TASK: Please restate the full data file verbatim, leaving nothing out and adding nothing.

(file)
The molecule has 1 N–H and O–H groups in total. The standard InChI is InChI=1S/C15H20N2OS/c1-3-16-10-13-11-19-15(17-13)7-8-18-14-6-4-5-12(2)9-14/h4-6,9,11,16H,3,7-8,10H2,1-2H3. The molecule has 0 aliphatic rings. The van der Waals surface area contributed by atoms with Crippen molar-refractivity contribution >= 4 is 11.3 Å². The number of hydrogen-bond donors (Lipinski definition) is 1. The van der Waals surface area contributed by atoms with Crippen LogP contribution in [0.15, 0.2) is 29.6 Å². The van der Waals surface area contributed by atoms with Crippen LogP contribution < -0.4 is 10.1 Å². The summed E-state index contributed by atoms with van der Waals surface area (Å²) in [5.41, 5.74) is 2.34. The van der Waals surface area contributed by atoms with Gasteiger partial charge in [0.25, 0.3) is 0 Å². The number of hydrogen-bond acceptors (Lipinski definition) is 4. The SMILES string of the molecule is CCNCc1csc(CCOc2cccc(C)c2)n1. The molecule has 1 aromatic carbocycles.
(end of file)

The molecule has 1 N–H and O–H groups in total. The standard InChI is InChI=1S/C15H20N2OS/c1-3-16-10-13-11-19-15(17-13)7-8-18-14-6-4-5-12(2)9-14/h4-6,9,11,16H,3,7-8,10H2,1-2H3. The molecule has 0 aliphatic rings. The van der Waals surface area contributed by atoms with Crippen molar-refractivity contribution >= 4 is 11.3 Å². The number of hydrogen-bond donors (Lipinski definition) is 1. The van der Waals surface area contributed by atoms with Crippen LogP contribution in [0.15, 0.2) is 29.6 Å². The van der Waals surface area contributed by atoms with Crippen LogP contribution < -0.4 is 10.1 Å². The summed E-state index contributed by atoms with van der Waals surface area (Å²) in [5.41, 5.74) is 2.34. The van der Waals surface area contributed by atoms with Gasteiger partial charge in [0.25, 0.3) is 0 Å². The number of hydrogen-bond acceptors (Lipinski definition) is 4. The SMILES string of the molecule is CCNCc1csc(CCOc2cccc(C)c2)n1. The molecule has 1 aromatic carbocycles.